Through all these obvious Jihadi terror activities, the government continued its denial and didn’t resolve a single case, none was punished, except accusing the main opposition secular-leaning Awami League Party as well as the CIA, MOSAD and RAW (India) for those terror activities. Islamic Jihadi terror’s biggest day in Bangladesh came on 17 August 2005, when some 500 bombs were set off all over the country within one hour in an amazingly coordinated manner. Although casualties were low, terrorist bombings of such scale and coordination had no precedent anywhere in recent decades.

The government again tried to deny the presence of Islamic terrorists in the country and as usual blamed the opposition party. Nonetheless, international pressure soon mounted, forcing the government to hunt down the perpetrators. Hundreds of terrorist cadres were apprehended in the ensuing drive, all connected to Islamist organizations, including JMJB and Harkat-ul-Jihad. None of the detainees belonged to RAW, MOSAD, CIA and the opposition party.


At the end of the BNP-Islamist government tenure in 2006, a military intervention started the de-Jihadization of Bangladesh. The prime leaders of the Islamist terror campaigns during the BNP-Islamist government were executed. Radical Islamists were treated firmly.

When parliamentary under the previous BNP-Islamist government, overwhelmingly voted the secular-leaning Awami League Party into power – Awami League got 230 seats, up from 47 in 2001, while the BNP got only 32 and Jamaat-e-Islami 2.

One of the major Awami League election pledges was to conduct trials of the 1971 war criminals, who formed the leadership of the Jamaat-e-Islami Party, and who were forgiven by the country’s founding father Sheikh Mujibur Rahman, father of the Awami League Party chief Sheikh Hasina.

Having owned an army, judiciary, bureaucracy and security agency infested with Islamists during the previous BNP-Islamist government, the Awami League government survived an army revolt at its Head Quarter in Dhaka on February 25-26, within a month of taking power. Yet, the government handled the radical Islamists well during the past four years in power, with not a single bomb blast taking place in the country. And keeping its electoral pledge of putting the war criminals to justice, it set up an International War Crimes Tribunal, arrested many of the accused war criminals and Jamaat leaders, and their trial is at the final phase with sentences against two culprits already declared – death penalty against one and life-time imprisonment against another. And the latter punishment, seen as too lenient by many Bangladeshis, brought the youths to the street demanding death penalties for all the war criminals under trial.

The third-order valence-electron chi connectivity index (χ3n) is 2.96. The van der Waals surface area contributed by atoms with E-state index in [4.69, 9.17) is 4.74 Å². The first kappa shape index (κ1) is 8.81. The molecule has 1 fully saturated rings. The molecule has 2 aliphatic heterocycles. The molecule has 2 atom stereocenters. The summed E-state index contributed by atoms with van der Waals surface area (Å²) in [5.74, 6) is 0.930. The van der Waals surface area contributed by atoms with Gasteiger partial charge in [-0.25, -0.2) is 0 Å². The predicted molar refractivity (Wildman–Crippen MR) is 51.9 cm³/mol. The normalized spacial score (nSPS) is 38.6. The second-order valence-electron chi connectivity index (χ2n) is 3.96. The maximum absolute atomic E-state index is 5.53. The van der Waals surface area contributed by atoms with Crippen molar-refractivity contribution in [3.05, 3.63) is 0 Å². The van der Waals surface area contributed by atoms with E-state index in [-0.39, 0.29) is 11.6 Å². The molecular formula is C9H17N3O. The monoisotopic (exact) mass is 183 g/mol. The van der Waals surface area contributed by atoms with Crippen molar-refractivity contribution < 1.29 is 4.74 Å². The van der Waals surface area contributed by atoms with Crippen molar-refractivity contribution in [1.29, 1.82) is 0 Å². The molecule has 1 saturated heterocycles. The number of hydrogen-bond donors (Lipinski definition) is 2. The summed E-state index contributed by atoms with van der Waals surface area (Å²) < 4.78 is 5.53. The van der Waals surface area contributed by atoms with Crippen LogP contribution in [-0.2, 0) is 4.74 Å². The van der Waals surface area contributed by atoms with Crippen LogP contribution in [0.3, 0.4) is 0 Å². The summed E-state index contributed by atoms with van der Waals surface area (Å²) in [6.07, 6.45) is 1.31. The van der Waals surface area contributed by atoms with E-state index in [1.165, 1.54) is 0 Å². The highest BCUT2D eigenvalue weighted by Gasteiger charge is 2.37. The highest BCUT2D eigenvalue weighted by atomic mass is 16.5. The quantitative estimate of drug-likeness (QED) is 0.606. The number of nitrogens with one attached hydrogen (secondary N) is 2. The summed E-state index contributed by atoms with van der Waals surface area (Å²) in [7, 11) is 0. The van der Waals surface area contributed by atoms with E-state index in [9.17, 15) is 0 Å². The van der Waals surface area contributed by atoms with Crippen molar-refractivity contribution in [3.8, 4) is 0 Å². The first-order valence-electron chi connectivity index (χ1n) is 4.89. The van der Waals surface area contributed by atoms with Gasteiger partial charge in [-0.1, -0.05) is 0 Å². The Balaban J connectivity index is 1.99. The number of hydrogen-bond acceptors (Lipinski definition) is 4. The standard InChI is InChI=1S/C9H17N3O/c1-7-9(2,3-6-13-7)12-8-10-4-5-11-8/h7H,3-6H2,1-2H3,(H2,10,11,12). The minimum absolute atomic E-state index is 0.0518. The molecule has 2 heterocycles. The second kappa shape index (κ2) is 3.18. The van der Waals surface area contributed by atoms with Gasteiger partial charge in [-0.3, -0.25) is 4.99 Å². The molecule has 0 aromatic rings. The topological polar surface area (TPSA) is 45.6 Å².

Islamist counterattack?

Bangladeshi anti-Islam blogger and activist Ahmed
Rajib Haider (Thaba Baba) murdered, supposedly
by Islamists

During the ongoing anti-Islamist demonstration, two persons have been killed, suspected to be acts of the Islamists. One of them is a bank officer, who expressed his support for anti-Islamist the demonstration. The second person is named Ahmed Rajib Haider, a 35-year-old architect, who goes by the nick-name Thaba Baba. Thaba Baba is an atheist, anti-Islam activist and talented blogger, and is supposedly the brain behind the well-known Bangla Wesbite, Dhormockery [Dhormo (religion) + mockery], which was banned by the government of Bangladesh in recent past. He is also one of the main organizers of the ongoing anti-Islamist demonstration.

Thaba Baba was picked up by the culprits, murder by slitting his throat and dumped his dead-body in front of his house. At least nine Jamaat-e-Islami activists have also died in clashes with the police during the course of this demonstration.

This targeted murders that has all the hallmark of how Islamists kill their opponents in Bangladesh, however, suggest that they are certainly not a dead force. The death of Thaba Baba, whose funeral was attended by a 100,000-strong crowd, has created further outpouring of emotions in the country, and made demonstrators further determined to defeat the Islamists.


Today, there exists despair or skepticism that it is hard to win the battle against Islamists. Certainly, it is thought that Muslim nations cannot wage an effective battle against Islamic radicalism from within. The ongoing anti-Islamist demonstrations in Bangladesh clearly suggest that it is possible to achieve the supposed unachievable in Islamic countries. Having been in tune with online Islam-critiquing activities, which started with the Bangladeshi community based website,, which predates the founding of – I tend to believe that the ongoing popular anti-Islamic insurrection in Bangladesh is the outcome of the past 12-13 years of intellectual campaign targeting Islam on the internet. Within Bangladesh, the Islam-critical activities has picked up only during the past few years of the current government with internet access reaching to remote country-sides and the population becoming increasingly internet savvy. The battle against Islamists in Bangladesh is certainly not over, but my belief is that if the Bangladesh online community can continue their Islam-critiquing activities for another 5-10 years with the kind of freedom they have enjoyed over the past 3-4 years, Islamists will die a natural death.